6. Preanesthetic Testing
Based on the size and scope of the study, it would have been impossible to track every routine recommendation, normally made by clinics. However, there was no directional evidence to suggest greater compliance would be found in any other areas.
The compliance data in this study is only for dogs and cats that had been seen by a veterinarian at least once in the previous twelve months. It is therefore easy to conclude that compliance rates for the entire pet population are substantially lower than those quoted in this study.
For the procedures listed above, only practices that made recommendations in that area were measured. For instance, if they did NOT recommend senior screenings, that practice was NOT included in the data. This also highlights that the medical recommendations were that of the individual practice, not ones suggested or imposed from an external source.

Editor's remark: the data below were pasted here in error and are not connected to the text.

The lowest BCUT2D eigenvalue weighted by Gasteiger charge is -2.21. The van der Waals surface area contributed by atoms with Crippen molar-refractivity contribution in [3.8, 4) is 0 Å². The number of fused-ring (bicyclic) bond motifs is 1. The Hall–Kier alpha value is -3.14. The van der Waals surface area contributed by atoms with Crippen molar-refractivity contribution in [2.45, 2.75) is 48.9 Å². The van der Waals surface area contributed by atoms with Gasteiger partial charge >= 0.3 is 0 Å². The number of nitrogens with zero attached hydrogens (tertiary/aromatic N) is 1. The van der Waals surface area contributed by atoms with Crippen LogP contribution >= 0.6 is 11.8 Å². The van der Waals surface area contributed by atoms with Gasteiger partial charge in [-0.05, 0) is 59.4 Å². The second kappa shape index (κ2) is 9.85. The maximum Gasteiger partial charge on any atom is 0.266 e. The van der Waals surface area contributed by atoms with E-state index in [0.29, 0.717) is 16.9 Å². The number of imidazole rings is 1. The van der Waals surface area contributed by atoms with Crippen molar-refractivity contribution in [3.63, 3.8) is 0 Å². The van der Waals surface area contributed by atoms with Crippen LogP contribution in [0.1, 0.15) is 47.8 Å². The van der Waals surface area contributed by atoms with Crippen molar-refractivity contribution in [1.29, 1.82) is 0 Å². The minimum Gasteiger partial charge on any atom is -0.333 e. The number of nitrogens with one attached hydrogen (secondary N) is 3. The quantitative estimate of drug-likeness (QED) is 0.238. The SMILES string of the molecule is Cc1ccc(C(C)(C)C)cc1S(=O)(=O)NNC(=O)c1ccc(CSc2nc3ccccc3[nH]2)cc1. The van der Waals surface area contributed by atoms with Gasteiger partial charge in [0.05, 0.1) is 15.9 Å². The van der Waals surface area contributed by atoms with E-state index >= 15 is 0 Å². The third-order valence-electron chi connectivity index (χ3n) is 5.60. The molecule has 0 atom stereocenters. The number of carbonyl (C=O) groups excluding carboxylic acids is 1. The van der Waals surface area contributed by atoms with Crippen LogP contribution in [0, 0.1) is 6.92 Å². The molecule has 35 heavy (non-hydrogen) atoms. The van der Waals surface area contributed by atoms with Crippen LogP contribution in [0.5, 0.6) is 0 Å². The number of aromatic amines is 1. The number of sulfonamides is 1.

Compliance means that the pets in your practice are receiving the care that you believe is best for them.
Health Care Item
Compliance Formula C=R+A+FT
R=Recommendation (effective) and reinforcement by veterinarian and health care team
A=Acceptance by the client for the entire protocol (duration, dosage level, etc.)
FT=Follow through usually done by the health care team
Where's the Compliance Gap?
Protocol: Compliance levels will never improve unless a practice has clear, concise written protocols that all staff members understand and follow.
Recommendation: The next most common reason for poor compliance is the client never receives an effective recommendation from the practice team. All too often the client is faced with information overload plus distractions in the exam room or reception area. Recommendations need to include not only verbal, but visual and written information to take home. At times practices believe the client is overly concerned about costs and therefore does not offer all of the services available (sticker shock). This has been refuted by many other studies as well. Clients wish to receive all of your advice and recommendations.